All of My Friends Were There
|"All of My Friends Were There"|
|album track by The Kinks from the album The Kinks Are the Village Green Preservation Society|
|Released||22 November 1968|
|Recorded||Summer 1968 at Pye Studios, London|
Sanctuary (2004 Reissue)
|The Kinks Are the Village Green Preservation Society track listing|
"All of My Friends Were There" is a song by the British rock band The Kinks. The song, written by the band's main songwriter Ray Davies, appeared on their critically acclaimed album, The Kinks Are the Village Green Preservation Society.
The lyrics of "All of My Friends Were There" describe a performer who became drunk before a big performance, resulting in a huge embarrassment in front of all of his friends. Afterward, he hides himself in a disguise until his next performance, where he redeems himself and realizes that the first performance didn't matter anymore.
"All of My Friends Were There" was inspired by a real event that happen to Kinks member Ray Davies. Ray Davies said of the moment, "It was an R&B concert and I had a temperature of 104 but they asked me to do it because there was a contract. I had lots and lots to drink and I thought 'It doesn't matter.' The curtains opened and all my friends were sitting in the front row .... It was a terrible night and I thought I would write a song about it."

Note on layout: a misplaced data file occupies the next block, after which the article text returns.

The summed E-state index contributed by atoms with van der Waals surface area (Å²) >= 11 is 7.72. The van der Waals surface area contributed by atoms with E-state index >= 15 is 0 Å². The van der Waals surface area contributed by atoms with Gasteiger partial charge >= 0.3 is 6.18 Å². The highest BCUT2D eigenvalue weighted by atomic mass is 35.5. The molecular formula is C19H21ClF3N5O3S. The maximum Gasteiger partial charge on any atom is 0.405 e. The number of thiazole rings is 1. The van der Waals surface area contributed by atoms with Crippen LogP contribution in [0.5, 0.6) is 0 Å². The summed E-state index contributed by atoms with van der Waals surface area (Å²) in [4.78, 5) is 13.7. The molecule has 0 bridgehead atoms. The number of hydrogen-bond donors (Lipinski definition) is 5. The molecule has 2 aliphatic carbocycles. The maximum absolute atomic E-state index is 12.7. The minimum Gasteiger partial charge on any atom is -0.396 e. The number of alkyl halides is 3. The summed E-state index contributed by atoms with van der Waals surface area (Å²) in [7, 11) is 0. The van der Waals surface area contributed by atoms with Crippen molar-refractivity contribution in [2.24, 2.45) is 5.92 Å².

Release and reception
"All of My Friends Were There" was recorded during the summer of 1968, but was scrapped from the original 12-track edition of The Kinks Are the Village Green Preservation Society. However, upon the album's pull from shelves on Ray Davies's insistence, the song was resurrected to be added to the new 15-track version of the album. When talking about the song's release, Ray Davies said, "If I'd done that song today, it would have been A&R'd off the album. But sometimes you need minor gems like that to set up other songs."
Critic Robert Christgau described "All of My Friends Were There" as "a wry comipathedy about public embarrassment which demonstrates the weird control, similar in its not-quite surreal tone to that of Randy Newman."